Now, 80-years-old, R. Brooke Eldridge is a Vietnam War veteran, who flew more than 1,000 combat missions in Vietnam in a Cobra Attack helicopter pilot earning the Air Medal for Valor, The Bronze Star, and numerous other combat medals. Eldridge was drafted at the age of 23 as a private and retired 20 years later as a lieutenant colonel.
“I was shot down three times. Escaped and evaded through the jungles,” he said. “I was extracted by my own people. I was in the 1st Calvary Division and the 9th Calvary regiments in 1969 and 1970. We would have blues (Air Force rescue crews) that would come in and save you if they could and, in my case, I was saved each time. We lost more than 52% of our pilots while I was in Vietnam.”
Eldridge said his being drafted was a funny story.
“I dropped out of college my second semester of my junior year,” he said. “I was paying for everything myself. In less than three weeks after the second semester started, I received my draft notice. It was the one thing the government was extremely efficient on. I could not pay for the semester and was going back in the fall. If you were drafted, you only had to serve two years. I said I was going to be in and out. Fortunately, I did so well in the Army as a private and coming out as a lieutenant colonel, I spent 20 years in the service.”
Eldridge said he was able to go through officer’s training school being the top graduate coming out of basic training. Then he passed the flight exam and became a pilot. He said the “beauty of the Army” at that time was if you could pass the same exams as a college graduate, you could become a pilot, unlike the other services where a college degree was necessary.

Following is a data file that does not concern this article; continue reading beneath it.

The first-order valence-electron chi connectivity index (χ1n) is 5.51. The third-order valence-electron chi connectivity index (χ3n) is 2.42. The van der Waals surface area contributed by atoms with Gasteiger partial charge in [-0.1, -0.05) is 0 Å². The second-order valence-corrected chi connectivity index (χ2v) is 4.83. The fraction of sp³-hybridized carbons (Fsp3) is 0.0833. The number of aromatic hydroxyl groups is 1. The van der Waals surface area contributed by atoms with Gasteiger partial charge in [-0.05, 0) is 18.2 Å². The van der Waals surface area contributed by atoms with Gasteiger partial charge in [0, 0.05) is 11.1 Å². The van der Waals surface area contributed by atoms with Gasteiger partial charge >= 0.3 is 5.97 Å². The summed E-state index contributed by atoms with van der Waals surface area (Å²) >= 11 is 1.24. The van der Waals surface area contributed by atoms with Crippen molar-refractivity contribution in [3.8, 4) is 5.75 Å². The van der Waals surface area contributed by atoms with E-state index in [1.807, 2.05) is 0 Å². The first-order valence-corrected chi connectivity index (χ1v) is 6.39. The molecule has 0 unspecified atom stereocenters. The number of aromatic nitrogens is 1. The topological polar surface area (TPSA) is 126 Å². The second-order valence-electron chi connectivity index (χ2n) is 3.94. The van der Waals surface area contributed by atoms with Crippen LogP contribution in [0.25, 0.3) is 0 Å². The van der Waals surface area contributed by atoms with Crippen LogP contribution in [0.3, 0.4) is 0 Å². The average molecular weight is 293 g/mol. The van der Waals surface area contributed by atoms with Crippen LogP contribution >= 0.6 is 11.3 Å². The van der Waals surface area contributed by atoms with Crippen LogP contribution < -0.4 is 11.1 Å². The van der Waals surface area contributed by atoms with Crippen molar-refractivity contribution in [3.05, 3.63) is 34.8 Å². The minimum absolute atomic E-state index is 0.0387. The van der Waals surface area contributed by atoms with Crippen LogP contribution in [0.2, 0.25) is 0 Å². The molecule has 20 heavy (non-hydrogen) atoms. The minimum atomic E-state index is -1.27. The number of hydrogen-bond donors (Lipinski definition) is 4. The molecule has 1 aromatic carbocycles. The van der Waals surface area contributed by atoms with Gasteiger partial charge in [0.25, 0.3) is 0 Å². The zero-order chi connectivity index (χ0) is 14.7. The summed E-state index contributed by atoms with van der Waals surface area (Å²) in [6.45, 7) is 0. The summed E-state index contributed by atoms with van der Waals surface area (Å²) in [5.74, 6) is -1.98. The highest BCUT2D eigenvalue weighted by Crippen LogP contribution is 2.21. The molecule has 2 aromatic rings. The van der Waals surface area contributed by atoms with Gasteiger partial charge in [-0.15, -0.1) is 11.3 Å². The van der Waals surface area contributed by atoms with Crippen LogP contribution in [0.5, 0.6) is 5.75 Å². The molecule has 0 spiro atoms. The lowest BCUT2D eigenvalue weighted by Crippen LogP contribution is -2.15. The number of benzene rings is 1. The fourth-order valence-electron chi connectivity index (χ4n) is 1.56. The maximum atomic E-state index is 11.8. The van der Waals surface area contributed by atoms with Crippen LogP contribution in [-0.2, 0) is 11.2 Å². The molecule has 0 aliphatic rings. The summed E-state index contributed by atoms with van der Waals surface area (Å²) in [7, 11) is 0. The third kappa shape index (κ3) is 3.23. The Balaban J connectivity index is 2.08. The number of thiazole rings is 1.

Eldridge completed his undergraduate studies at the University of Louisville with a BCS in Accounting and earned his master’s degree in Business Management at Central Michigan University. He has lived in San Diego for 25 years, and the El Cajon resident and business owner is the president/CEO of San Diego Hauling Hunks, which he opened in 2006 during the recession.
“I was selling home remodels for kitchens and bathrooms,” he said. “I went from making over six figures om 2006 to $18,000 in 2007. I had no idea what I was going to do. I had seven or eight rental units at that time. One of my tenants who was evicted left all his stuff in the unit. So, I took it all to the dump. While in line at the Miramar landfill, there were 100 trucks from pickups to 18-wheelers in line dumping trash. I had an epiphany. This was my next job. I had a pickup truck with a rack, so I went into business the next day and started making money. I bought a couple more trucks. That was it. I have been in the hauling business over 15 years.”
Eldridge said at 80, he is still picking up junk, trash and refrigerators himself because they are small jobs. He has five fulltime employees and said he hires veterans.
“We do hauling, moving, demolition,” he said. “We are not a moving company. We will fill your truck or pod or empty your truck or pod. Move your office into your garage. If you get your own truck, we will fill it up. Demolition, we take down smaller structures like chicken coops, old granny flats, old barns, storage sheds, but we do not go in where utilities are involved. We do many hoarder houses, estates. We are not a landscaping company, but we have taken away some fallen trees, cleared dead trees close to property, and if someone has cleared land, like for defensible space for wildfires, we will haul everything away for them.”
In the meantime, Eldridge is also a movie and television producer, and actor. His most known works are “Kung Fu Ghost” (2022), “Flowers of the Night” (2015) and “Unsaid” (2019).
“’The Romance,’ was live on San Diego television. In 2017 it was the only San Diego TV show nominated for a True Reality TV Award. My Next TV series was called ‘Shooters,’ a comedy and is currently available on Amazon Prime,” he said.
If this does not keep Eldridge busy enough, he loves participating in sports.
“I have competed in many triathlons, marathons, half marathons, 5-, 10-, and 20-kilometer races,” he said.